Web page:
I’m having a blast writing The Canister X Transmission. Just yesterday I sent out the seventh issue. It’s weekly and I’m having a ball. I think it’s the idea of publishing something new each and every week that appeals to me. Unlike blog entries, a newsletter is something that is “sent out” as opposed to just posted. Sure, some people get my blog posts via email, but a newsletter is meant to go out, be read, possibly even shared.

    I’d like to invite you now to sign up via the signup box on the right hand side of this site. It’s free. You can also visit the newsletter’s page at Tiny Letter to read back issues and see if it’s for you. I hope so. I try to make them interesting. They’re not terribly long either and only take a few minutes to read. I cover musings on the writing life, some fanboy and pop culture stuff, writing updates, and publishing and marketing tips.

    I also got a master file going in which I write out each newsletter first. The plan? Why, make a book out of them, of course. I’m thinking of doing it annually, so 52 newsletters per collection. Might even craft a bonus newsletter that you can only get in the book.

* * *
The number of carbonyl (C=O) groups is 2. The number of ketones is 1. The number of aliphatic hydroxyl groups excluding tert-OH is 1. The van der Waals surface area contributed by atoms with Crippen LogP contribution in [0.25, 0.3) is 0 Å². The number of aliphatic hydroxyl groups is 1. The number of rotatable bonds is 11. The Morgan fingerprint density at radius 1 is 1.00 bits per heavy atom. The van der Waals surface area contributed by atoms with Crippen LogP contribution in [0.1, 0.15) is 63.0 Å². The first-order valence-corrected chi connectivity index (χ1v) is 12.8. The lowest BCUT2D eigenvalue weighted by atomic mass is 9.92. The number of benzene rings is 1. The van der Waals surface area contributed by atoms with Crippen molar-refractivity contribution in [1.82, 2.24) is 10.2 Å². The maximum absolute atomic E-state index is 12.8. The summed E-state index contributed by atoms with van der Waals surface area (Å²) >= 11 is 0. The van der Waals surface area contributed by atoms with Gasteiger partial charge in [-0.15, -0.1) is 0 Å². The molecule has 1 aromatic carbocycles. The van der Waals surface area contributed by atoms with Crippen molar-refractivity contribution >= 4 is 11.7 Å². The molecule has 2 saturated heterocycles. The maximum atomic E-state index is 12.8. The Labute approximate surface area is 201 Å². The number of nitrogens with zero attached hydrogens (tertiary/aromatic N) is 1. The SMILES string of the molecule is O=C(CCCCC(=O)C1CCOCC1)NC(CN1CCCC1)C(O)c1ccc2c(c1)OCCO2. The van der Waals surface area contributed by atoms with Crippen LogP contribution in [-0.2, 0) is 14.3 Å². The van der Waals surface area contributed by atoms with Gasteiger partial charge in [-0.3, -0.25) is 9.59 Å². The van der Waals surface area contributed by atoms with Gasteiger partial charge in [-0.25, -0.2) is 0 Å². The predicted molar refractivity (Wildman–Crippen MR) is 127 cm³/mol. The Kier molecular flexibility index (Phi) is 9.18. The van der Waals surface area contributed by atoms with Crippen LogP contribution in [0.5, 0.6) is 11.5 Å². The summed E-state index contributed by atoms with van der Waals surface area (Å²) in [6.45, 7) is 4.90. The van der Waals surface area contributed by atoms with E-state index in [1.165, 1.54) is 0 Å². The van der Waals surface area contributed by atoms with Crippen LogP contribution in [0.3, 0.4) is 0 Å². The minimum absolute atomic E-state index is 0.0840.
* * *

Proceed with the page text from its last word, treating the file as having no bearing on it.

Hope you sign up. It’s a fine method of communication and I’m having fun doing them. Likewise, if a particular issue speaks to you in some way, you can reply to it and let me know your thoughts.

    Thanks.

    See you on the list.


  • New Newsletter: The Canister X Transmission

    Some of you may recall the old Canister X Newsletter, which ran a long time ago for five or six issues. It was published monthly and contained a pile of stuff that I didn’t include on my blog. I’ve always liked the idea of a newsletter and have been toying with the idea of starting a new one for quite sometime now.

    Well, that time has come.

    The plan is to send it out every Saturday. It’s called The Canister X Transmission, and will be a place to transmit my thoughts on what’s going on, musings on the creative life, fanboy randomness, with a publishing or marketing tip at the end. It’s good for writers and artists, but you don’t need to be one to sign up. If you enjoy peeks behind the curtain or just want to get stuff from me more regularly, this newsletter is for you. Yes, there’ll be the occasional promo thing–that’s just how these things are–but I’m not going to spam you with sales pitches. I just want a fun way to stay in touch with my readers and those interested in hearing more about making stuff up for a living.

    You can find the signup page here.

    First issue goes out this Saturday.

    Thanks.